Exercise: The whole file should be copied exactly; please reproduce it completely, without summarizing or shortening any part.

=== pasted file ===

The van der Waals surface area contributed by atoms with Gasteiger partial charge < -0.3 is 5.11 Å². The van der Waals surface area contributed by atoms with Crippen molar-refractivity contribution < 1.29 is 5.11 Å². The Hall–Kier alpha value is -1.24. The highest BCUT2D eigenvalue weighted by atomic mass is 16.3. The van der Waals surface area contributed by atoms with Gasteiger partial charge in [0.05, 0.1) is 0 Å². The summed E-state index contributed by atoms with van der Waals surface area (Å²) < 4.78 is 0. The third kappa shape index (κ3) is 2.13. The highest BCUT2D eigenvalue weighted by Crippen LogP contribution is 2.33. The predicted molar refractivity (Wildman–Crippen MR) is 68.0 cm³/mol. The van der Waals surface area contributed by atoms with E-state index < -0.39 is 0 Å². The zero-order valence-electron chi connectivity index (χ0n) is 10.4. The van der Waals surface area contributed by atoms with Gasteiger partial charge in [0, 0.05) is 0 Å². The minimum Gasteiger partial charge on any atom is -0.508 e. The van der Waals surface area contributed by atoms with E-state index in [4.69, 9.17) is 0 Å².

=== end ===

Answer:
The van der Waals surface area contributed by atoms with Gasteiger partial charge < -0.3 is 5.11 Å². The van der Waals surface area contributed by atoms with Crippen molar-refractivity contribution < 1.29 is 5.11 Å². The Hall–Kier alpha value is -1.24. The highest BCUT2D eigenvalue weighted by atomic mass is 16.3. The van der Waals surface area contributed by atoms with Gasteiger partial charge in [0.05, 0.1) is 0 Å². The summed E-state index contributed by atoms with van der Waals surface area (Å²) < 4.78 is 0. The third kappa shape index (κ3) is 2.13. The highest BCUT2D eigenvalue weighted by Crippen LogP contribution is 2.33. The predicted molar refractivity (Wildman–Crippen MR) is 68.0 cm³/mol. The van der Waals surface area contributed by atoms with E-state index < -0.39 is 0 Å². The zero-order valence-electron chi connectivity index (χ0n) is 10.4. The van der Waals surface area contributed by atoms with Gasteiger partial charge in [0, 0.05) is 0 Å². The minimum Gasteiger partial charge on any atom is -0.508 e. The van der Waals surface area contributed by atoms with E-state index in [4.69, 9.17) is 0 Å².